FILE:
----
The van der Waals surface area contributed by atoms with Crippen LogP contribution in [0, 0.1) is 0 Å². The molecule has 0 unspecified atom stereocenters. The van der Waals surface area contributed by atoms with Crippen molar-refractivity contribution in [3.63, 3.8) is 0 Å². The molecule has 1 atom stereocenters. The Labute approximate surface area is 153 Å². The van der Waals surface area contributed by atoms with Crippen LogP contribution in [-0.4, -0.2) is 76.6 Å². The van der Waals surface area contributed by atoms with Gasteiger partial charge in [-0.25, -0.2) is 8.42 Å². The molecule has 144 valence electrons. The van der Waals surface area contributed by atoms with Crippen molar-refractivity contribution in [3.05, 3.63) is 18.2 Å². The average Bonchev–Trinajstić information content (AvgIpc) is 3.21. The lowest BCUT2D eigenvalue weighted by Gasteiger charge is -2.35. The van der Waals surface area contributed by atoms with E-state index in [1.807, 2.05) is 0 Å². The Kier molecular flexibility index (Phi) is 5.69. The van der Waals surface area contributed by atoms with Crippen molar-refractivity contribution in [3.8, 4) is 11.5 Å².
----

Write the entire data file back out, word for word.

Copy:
The van der Waals surface area contributed by atoms with Crippen LogP contribution in [0, 0.1) is 0 Å². The molecule has 0 unspecified atom stereocenters. The van der Waals surface area contributed by atoms with Crippen molar-refractivity contribution in [3.63, 3.8) is 0 Å². The molecule has 1 atom stereocenters. The Labute approximate surface area is 153 Å². The van der Waals surface area contributed by atoms with Crippen LogP contribution in [-0.4, -0.2) is 76.6 Å². The van der Waals surface area contributed by atoms with Gasteiger partial charge in [-0.25, -0.2) is 8.42 Å². The molecule has 144 valence electrons. The van der Waals surface area contributed by atoms with Crippen molar-refractivity contribution in [3.05, 3.63) is 18.2 Å². The average Bonchev–Trinajstić information content (AvgIpc) is 3.21. The lowest BCUT2D eigenvalue weighted by Gasteiger charge is -2.35. The van der Waals surface area contributed by atoms with E-state index in [1.807, 2.05) is 0 Å². The Kier molecular flexibility index (Phi) is 5.69. The van der Waals surface area contributed by atoms with Crippen molar-refractivity contribution in [3.8, 4) is 11.5 Å².